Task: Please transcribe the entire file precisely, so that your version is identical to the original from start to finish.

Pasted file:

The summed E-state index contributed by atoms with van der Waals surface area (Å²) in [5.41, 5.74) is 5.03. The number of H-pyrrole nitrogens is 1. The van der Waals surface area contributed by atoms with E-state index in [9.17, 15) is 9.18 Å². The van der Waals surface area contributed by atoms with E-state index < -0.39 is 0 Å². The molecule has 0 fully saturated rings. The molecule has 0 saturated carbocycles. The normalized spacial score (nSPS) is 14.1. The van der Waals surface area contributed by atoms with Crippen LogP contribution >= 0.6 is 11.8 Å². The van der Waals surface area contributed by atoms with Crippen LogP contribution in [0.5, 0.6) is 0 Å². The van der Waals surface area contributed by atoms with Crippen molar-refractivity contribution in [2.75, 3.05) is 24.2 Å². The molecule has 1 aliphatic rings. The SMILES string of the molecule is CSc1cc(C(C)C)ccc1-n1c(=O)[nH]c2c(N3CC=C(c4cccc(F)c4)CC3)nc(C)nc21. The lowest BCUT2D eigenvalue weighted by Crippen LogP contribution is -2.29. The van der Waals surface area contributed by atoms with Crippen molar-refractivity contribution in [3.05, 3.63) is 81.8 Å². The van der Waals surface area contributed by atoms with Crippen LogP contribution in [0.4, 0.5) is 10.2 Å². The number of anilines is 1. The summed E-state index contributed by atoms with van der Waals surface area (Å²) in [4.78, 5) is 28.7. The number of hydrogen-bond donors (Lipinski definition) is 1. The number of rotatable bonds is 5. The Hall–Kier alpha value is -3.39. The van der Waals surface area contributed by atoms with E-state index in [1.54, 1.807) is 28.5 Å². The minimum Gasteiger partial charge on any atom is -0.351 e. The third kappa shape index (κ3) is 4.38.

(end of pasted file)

The summed E-state index contributed by atoms with van der Waals surface area (Å²) in [5.41, 5.74) is 5.03. The number of H-pyrrole nitrogens is 1. The van der Waals surface area contributed by atoms with E-state index in [9.17, 15) is 9.18 Å². The van der Waals surface area contributed by atoms with E-state index < -0.39 is 0 Å². The molecule has 0 fully saturated rings. The molecule has 0 saturated carbocycles. The normalized spacial score (nSPS) is 14.1. The van der Waals surface area contributed by atoms with Crippen LogP contribution >= 0.6 is 11.8 Å². The van der Waals surface area contributed by atoms with Crippen LogP contribution in [0.5, 0.6) is 0 Å². The van der Waals surface area contributed by atoms with Crippen molar-refractivity contribution in [2.75, 3.05) is 24.2 Å². The molecule has 1 aliphatic rings. The SMILES string of the molecule is CSc1cc(C(C)C)ccc1-n1c(=O)[nH]c2c(N3CC=C(c4cccc(F)c4)CC3)nc(C)nc21. The lowest BCUT2D eigenvalue weighted by Crippen LogP contribution is -2.29. The van der Waals surface area contributed by atoms with Crippen molar-refractivity contribution in [3.05, 3.63) is 81.8 Å². The van der Waals surface area contributed by atoms with Crippen LogP contribution in [0.4, 0.5) is 10.2 Å². The number of anilines is 1. The summed E-state index contributed by atoms with van der Waals surface area (Å²) in [4.78, 5) is 28.7. The number of hydrogen-bond donors (Lipinski definition) is 1. The number of rotatable bonds is 5. The Hall–Kier alpha value is -3.39. The van der Waals surface area contributed by atoms with E-state index in [1.54, 1.807) is 28.5 Å². The minimum Gasteiger partial charge on any atom is -0.351 e. The third kappa shape index (κ3) is 4.38.